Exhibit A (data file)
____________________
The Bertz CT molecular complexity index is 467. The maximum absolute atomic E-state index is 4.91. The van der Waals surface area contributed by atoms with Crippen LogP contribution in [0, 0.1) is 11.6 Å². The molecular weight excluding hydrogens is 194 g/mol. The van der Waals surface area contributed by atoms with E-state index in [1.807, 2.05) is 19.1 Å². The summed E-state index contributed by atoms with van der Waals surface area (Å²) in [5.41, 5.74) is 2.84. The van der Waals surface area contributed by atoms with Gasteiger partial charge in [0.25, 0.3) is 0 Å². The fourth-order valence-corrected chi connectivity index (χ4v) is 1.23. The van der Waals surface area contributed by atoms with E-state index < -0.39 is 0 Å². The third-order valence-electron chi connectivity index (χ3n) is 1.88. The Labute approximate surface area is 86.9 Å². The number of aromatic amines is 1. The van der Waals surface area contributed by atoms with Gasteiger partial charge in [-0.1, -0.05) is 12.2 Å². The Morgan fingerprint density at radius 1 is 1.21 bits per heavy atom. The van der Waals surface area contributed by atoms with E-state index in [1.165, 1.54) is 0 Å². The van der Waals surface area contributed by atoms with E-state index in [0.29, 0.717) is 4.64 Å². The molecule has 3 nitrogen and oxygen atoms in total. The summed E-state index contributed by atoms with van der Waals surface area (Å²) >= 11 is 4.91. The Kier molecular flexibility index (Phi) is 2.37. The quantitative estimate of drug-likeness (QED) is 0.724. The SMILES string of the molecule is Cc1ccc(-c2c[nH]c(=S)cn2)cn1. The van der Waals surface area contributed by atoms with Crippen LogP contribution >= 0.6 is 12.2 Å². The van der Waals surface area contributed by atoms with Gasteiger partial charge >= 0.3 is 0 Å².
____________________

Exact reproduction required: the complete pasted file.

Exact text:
The Bertz CT molecular complexity index is 467. The maximum absolute atomic E-state index is 4.91. The van der Waals surface area contributed by atoms with Crippen LogP contribution in [0, 0.1) is 11.6 Å². The molecular weight excluding hydrogens is 194 g/mol. The van der Waals surface area contributed by atoms with E-state index in [1.807, 2.05) is 19.1 Å². The summed E-state index contributed by atoms with van der Waals surface area (Å²) in [5.41, 5.74) is 2.84. The van der Waals surface area contributed by atoms with Gasteiger partial charge in [0.25, 0.3) is 0 Å². The fourth-order valence-corrected chi connectivity index (χ4v) is 1.23. The van der Waals surface area contributed by atoms with E-state index < -0.39 is 0 Å². The third-order valence-electron chi connectivity index (χ3n) is 1.88. The Labute approximate surface area is 86.9 Å². The number of aromatic amines is 1. The van der Waals surface area contributed by atoms with Gasteiger partial charge in [-0.1, -0.05) is 12.2 Å². The Morgan fingerprint density at radius 1 is 1.21 bits per heavy atom. The van der Waals surface area contributed by atoms with E-state index in [1.165, 1.54) is 0 Å². The van der Waals surface area contributed by atoms with E-state index in [0.29, 0.717) is 4.64 Å². The molecule has 3 nitrogen and oxygen atoms in total. The summed E-state index contributed by atoms with van der Waals surface area (Å²) >= 11 is 4.91. The Kier molecular flexibility index (Phi) is 2.37. The quantitative estimate of drug-likeness (QED) is 0.724. The SMILES string of the molecule is Cc1ccc(-c2c[nH]c(=S)cn2)cn1. The van der Waals surface area contributed by atoms with Crippen LogP contribution >= 0.6 is 12.2 Å². The van der Waals surface area contributed by atoms with Gasteiger partial charge >= 0.3 is 0 Å².